Red-band trailer:

Dom Hemingway, written and directed by Richard Shepard, with Jude Law, Richard E. Grant, Demian Bichir, Emilia Clarke, Kerry Condon, Jumayn Hunter and Madelina Ghenea, premiered at the Toronto International Film Festival in 2013 and is on dvd and blu-ray now.

#ForbiddenLove: A New Version of Romeo and Juliet

poster, Romeo and Juliet,  Hailee Steinfeld, Douglas Booth

Amber Entertainment/Relativity Media

I am always in favor of a new version of a Shakespeare play hitting the big screen.  I loved Mel Gibson’s Hamlet almost as much as Kenneth Branagh’s version. While they were wildly different, both were beautifully filmed and featured extraordinarily gifted casts. And both, I have no doubt, brought new appreciation for the original texts upon which they were based. That, in my humble opinion, is the point.

William Shakespeare’s Romeo and Juliet has already been filmed more than 30 times, including alternate versions like West Side Story and the animated, Gnomeo and Juliet. It is, arguably, THE classic tale of star-crossed, ill-fated love and everything else is just some form of imitation. Having said that, I believe that every generation deserves it’s own version of this tale, “that of Juliet and her Romeo”. It’s a story of young love, first love.  While the themes will forever be fresh, the presentation should bear the faces of its current audience. (Believe it or not kids, Baz Luhrmann’s Romeo + Juliet was 17 years ago.) This is the first Romeo and Juliet for the internet generation, so of course it’s being advertised with a poster that contains a hashtag, #ForbiddenLove, for Twitter users. No Facebook page, although there are pages dedicated to both the 1996 and 1968 versions (as well as the play itself), but I have no doubt one will soon follow.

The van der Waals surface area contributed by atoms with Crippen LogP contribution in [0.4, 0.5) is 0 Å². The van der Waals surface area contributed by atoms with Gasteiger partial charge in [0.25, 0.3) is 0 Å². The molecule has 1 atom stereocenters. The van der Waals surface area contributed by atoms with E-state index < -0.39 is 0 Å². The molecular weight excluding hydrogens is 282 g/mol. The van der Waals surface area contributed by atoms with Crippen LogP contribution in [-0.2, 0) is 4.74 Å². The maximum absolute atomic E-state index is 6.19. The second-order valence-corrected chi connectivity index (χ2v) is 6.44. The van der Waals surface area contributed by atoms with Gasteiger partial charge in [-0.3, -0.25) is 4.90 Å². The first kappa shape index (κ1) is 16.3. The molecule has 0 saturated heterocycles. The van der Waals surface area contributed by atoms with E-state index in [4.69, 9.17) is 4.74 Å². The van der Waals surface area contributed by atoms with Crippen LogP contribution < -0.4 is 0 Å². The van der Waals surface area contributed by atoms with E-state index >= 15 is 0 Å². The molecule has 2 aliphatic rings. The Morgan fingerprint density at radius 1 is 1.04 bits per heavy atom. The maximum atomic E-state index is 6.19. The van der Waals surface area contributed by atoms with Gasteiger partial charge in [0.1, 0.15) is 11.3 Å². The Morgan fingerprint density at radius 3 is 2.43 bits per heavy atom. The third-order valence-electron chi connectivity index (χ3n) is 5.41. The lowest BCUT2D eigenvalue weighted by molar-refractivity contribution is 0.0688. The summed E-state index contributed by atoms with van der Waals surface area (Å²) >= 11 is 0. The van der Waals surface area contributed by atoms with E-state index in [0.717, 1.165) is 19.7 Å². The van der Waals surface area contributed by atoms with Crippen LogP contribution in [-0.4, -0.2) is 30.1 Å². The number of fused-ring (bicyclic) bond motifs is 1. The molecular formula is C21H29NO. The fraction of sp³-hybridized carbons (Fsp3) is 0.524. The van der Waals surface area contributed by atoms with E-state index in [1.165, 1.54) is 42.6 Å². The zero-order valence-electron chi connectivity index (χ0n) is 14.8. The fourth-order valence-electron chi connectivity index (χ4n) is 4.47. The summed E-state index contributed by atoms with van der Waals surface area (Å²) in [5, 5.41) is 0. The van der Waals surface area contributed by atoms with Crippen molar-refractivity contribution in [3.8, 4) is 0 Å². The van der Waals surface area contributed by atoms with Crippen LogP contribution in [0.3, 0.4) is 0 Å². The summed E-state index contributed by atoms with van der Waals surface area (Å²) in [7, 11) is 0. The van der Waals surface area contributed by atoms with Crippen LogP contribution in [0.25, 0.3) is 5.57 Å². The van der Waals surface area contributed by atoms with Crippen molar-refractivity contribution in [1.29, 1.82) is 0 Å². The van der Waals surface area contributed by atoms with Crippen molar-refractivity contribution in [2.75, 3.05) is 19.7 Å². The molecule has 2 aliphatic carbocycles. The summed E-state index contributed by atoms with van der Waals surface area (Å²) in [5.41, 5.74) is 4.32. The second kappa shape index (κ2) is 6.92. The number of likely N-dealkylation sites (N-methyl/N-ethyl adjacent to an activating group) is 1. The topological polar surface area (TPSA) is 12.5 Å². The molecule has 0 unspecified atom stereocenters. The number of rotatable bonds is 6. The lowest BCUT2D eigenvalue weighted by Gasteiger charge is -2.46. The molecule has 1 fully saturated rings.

I was already half in love with this new version, adapted by Julian Fellowes of Gosford Park and “Downton Abbey” fame, from the first still I saw of Douglas Booth. It’s not that I have some sort of unhealthy crush on this preternaturally pretty English actor, it’s that he looks so much like Leonard Whiting, the actor who played Romeo in Franco Zefferelli’s version in 1968. I grew up watching countless repeats of that one on television. Nothing has ever induced a squishy, girly, bosom-heaving sigh-inducing romantic feeling in me like the love theme, “A Time for Us” used to. I wanted to learn to play the piano so that I could play it.  An aunt had the sheet music and the soundtrack LP so I used to sing it into a hairbrush.  So while many of my fellow internet scribes may picture Claire Danes and Leonardo DiCaprio, when I think of Romeo and Juliet, I picture Olivia Hussey and Leonard Whiting.

I hear a chorus of owls at those two names. Olivia Hussey was only 17 when the movie came out and is still acting, although her most recognizable post-Juliet roles came in the 70’s with Black Christmas and Lost Horizon. Her Romeo fared less well. There’s not much of note on Whiting’s resume other than 1973’s Frankenstein: The True Story (a tv movie with Jane Seymour) and the fact that he sang back-up and did voice work on two Alan Parsons Project albums.

I think Hailee Steinfeld, who replaced Lily Collins, and Douglas Booth will fare much better. Steinfeld, of course, received an Academy Award nomination for her first film, the Coens’ remake of True Grit. She’s got two other films due out in 2013 as well: the possible franchise starter, Ender’s Game, and Can a Song Save Your Life with Mark Ruffalo and Keira Knightley. Next year should see Tommy Lee Jones 2nd directorial effort, The Homesman with Hilary Swank, with four other films in various stages of production.

Booth beat out Sam Claflin, Josh Hutcherson and Logan Lerman, but is still probably best known as Pip from one of the two versions of Dickens’ “Great Expectations” produced last year. He appeared in the BBC/PBS version with Gillian Anderson as Miss Havisham and Ray Winstone as Magwitch. You can also find him as Eustace in reruns of Starz’s Pillars of the Earth (and if you have to, with Miley Cyrus in LOL). While the success of Romeo and Juliet may earn him a break-out role, it may also sentence him to a life in period costume.